So tell me moms, did you deal with false labor? Or cryptic OBs? And how many times (be honest) did you sit up at night trying to use Google to make a decision?

The glass is half full: my year off

Posted by Amanda Turnbull | Posted in | Posted on Tuesday, June 07, 2011

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A great post on Ashley Batz's blog last month got me thinking about goals. She posed the question "what would you do if you had a year to yourself?" At first I got all excited thinking, wouldn't that be cool, a year off to do whatever I wanted. And then I realized I do have a year off! And I'm already halfway through it.

Obviously I won't be flying off to Italy or going to yoga everyday what with being 8 months pregnant and all. But I haven't really been looking at my time off in the right light, either. I've mostly been wallowing in a sort of self-pity for being a useless, jobless waif who can't go back to work until after the baby comes. What I should be focusing in is what I'm going to do this year to make my life a little more awesome (besides becoming a mom).

After some thought, I've made 8 goals for myself to accomplish before December 6, 2011.

Learn to grill

We just bought a natural gas grill, much easier to use than charcoal. I can already manage hot dogs start to finish. Next, I'm gonna start learning vegetables.

Read one nonfiction book every month

My preferences are for the work and talent-related books I got totally hooked on while working at ZURB. Things like "The M Factor." I'm also hoping to finish two autobiographies: Betty White & Tina Fey.

Become a food canning pro

Our canning garden is going strong with tomatoes, peppers, radishes, green beans, corn, cucumbers and zucchini. We're planning on several types of salsa, spaghetti sauce and various pickled things. I've got two canning books and the varied experiences of my families to get me started.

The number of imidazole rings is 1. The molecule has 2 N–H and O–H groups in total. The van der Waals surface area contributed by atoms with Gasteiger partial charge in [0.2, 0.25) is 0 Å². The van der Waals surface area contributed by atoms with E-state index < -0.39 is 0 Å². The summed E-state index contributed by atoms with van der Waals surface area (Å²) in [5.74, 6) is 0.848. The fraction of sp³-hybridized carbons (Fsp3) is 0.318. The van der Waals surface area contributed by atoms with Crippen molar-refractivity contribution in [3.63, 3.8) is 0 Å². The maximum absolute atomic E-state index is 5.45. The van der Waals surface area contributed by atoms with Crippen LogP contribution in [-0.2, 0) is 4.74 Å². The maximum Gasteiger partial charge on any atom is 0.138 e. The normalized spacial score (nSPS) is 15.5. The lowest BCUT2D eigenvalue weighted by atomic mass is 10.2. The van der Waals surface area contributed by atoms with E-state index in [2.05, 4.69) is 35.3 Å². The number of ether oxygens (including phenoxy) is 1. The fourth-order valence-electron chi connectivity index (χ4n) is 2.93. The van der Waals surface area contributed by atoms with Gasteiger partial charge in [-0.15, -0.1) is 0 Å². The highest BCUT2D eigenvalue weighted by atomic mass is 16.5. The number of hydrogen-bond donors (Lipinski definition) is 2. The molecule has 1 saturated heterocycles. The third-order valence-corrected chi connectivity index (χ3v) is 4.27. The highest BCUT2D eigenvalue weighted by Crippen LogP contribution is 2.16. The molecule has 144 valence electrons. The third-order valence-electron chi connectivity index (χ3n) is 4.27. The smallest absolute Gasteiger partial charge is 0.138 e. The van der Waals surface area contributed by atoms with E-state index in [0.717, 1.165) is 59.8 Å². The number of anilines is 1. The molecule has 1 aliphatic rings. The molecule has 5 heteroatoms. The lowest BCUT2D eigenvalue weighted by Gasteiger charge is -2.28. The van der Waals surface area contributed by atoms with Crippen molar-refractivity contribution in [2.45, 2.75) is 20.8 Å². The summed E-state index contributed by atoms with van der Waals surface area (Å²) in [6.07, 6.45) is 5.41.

Find one job every month that I would love to apply for

I won't be back in the job market until next year, but finding places I'd love to work will help me realize what I want to do and where I need to build my skills before getting back out there.

Make 2 new friends (couples count as one)

Yep, this one sounds pretty sad. But without people to hang out with, Brian and I would stay inside all the time. We already haven't gone to the movies since November. Having friends expands your horizons.

Get 100 volunteering hours

This is a two-fold goal. First, I love volunteering and truly believe it helps in building useful skills. Secondly, I have a 15-year-old brother who seems to think having to get 40 volunteer hours before May 2013 (high school graduation) is a crippling and impossible requirement. I'm going to prove he's a huge whiner.

Write 2 blog posts per month

Doesn't matter what they're about or how long they are, this is merely a test of my willpower.

Take a class

Any kind of class. I've got a recommendation from my brother-in-law to take Developmental Psychology, but I'm also going to count community education classes. Anything where I learn something new.